Powell nominated for second Fed chair term: U.S. President Joe Biden is nominating Jerome Powell for a second four-year term as Federal Reserve chair, endorsing Powell’s stewardship of the economy through a brutal pandemic recession.

Optometrists, Ontario to negotiate on funding: The province’s optometrists and Premier Doug Ford’s government are entering into formal negotiations over a funding dispute that has dragged on for nearly three months, with eye doctors agreeing to resume publicly funded services for seniors and children in the meantime.

Export of PEI spuds to U.S. halted: Canada has stopped exports of fresh potatoes from Prince Edward Island to the United States, facing a threat from the U.S. to ban the shipments itself over concerns about the potato wart fungus, the Canadian Food Inspection Agency says.

Edmonton Elks clean house: After a disappointing CFL season, the Edmonton Elks have fired president and chief executive officer Chris Presson, general manager Brock Sunderland and head coach Jaime Elizondo.

In today’s episode of The Decibel podcast: Globe columnist Elizabeth Renzetti discusses the hand signal that was created for people to silently ask for help and that went viral on TikTok. Renzetti also explores what we need to know about the more subtle signs of abuse that often go overlooked.


The S&P 500 closed lower today after U.S. President Joe Biden picked Federal Reserve Chair Jerome Powell to lead the central bank for a second term, while Wall Street lenders rallied on the prospect of interest rate hikes in next year. The TSX also closed lower, with the tech sector - as it was on Wall Street - particularly weak.

The Dow Jones Industrial Average rose 17.27 points or 0.05 per cent to 35,619.25, the S&P 500 slipped 15.02 points or 0.32 per cent to 4,682.94 and the Nasdaq Composite dropped 202.68 points or 1.26 per cent to 15,854.76.

The Toronto Stock Exchange’s S&P/TSX composite index fell 134.26 points or 0.62 per cent to 21,420.77.

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Kyle Rittenhouse’s acquittal exposes an illness in the United States, but not one with its courts

“The tragedy ... is that a 17-year-old kid could wander the streets with a military-style semi-automatic weapon and not be convicted of even a misdemeanour, thanks to an absurdity in Wisconsin law that permits minors to possess rifles as long as the barrel exceeds a certain length.” Robyn Urback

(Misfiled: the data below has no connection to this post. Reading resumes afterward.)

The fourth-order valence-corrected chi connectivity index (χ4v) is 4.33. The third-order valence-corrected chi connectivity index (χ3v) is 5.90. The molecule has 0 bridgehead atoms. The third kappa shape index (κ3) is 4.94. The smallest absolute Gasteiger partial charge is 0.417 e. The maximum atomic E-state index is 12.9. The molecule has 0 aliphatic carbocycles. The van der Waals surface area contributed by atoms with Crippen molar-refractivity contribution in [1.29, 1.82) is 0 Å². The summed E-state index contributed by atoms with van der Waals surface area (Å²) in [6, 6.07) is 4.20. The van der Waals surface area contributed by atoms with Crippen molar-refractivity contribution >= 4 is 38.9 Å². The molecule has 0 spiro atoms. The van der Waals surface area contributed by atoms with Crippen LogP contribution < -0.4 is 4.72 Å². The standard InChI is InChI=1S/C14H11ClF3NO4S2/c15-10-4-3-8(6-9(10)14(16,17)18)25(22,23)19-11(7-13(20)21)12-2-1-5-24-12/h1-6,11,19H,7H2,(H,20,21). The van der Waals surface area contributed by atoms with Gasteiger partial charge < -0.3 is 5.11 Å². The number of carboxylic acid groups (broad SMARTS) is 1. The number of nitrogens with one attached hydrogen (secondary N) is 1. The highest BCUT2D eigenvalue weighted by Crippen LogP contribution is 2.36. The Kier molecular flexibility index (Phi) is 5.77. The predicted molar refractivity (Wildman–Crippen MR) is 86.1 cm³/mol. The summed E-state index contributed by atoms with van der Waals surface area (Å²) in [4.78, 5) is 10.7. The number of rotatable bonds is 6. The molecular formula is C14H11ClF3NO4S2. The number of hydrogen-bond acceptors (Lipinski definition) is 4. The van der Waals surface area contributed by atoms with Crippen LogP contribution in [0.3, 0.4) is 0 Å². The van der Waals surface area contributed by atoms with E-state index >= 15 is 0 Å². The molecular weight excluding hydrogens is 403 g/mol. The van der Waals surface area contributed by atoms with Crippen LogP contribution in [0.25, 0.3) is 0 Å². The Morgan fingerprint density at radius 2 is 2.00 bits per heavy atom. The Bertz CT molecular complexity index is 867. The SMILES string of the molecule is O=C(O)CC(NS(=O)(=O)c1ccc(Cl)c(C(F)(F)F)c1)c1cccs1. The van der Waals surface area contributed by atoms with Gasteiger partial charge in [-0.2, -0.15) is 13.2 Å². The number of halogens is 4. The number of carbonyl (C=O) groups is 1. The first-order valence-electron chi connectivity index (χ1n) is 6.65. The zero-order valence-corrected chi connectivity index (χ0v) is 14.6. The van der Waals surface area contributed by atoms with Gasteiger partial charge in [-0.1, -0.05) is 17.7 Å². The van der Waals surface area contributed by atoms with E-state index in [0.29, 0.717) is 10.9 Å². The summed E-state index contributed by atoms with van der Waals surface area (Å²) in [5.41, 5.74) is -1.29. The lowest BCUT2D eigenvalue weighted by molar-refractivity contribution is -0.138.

New findings add to growing evidence that an anti-inflammatory diet helps protect cognitive health in later life. They also suggest that the higher a diet’s inflammatory potential, the greater the risk of dementia. While there is no single anti-inflammatory diet, foods many well-researched traditional dietary patterns are anti-inflammatory such as the Mediterranean, Nordic and Okinawan diets. So are vegetarian and vegan diets that are based on whole foods.


Françoise Laporte pushed past the grief of the October Crisis to thrive as a citizenship judge

Françoise Laporte with her husband Pierre circa 1965.Bibliothèque et Archives nationales du Québec

On Saturday, Oct. 10, 1970, Françoise Laporte was getting ready to go out for the evening with her husband, Pierre Laporte, a Quebec cabinet minister. Meanwhile, he was tossing around a football with a nephew in front of their home in St. Lambert, Que., while he waited for her.

Suddenly, a green Chevrolet pulled up and masked members of the Front de libération du Québec whisked away her husband at gunpoint. The brazen abduction was the second by the FLQ in five days and signalled an escalation in what became known as the October Crisis, one of the darkest chapters in Canadian history. A week later, he was found strangled to death in the trunk of the same car.

Despite her grief, Françoise Laporte, who died Nov. 2 at 98, went on to thrive in a new career as a citizenship judge from the early 1970s to the late 1980s. Ottawa offered her the post based on her past work volunteering with various immigration organizations. Read Monte Stewart’s full obituary here.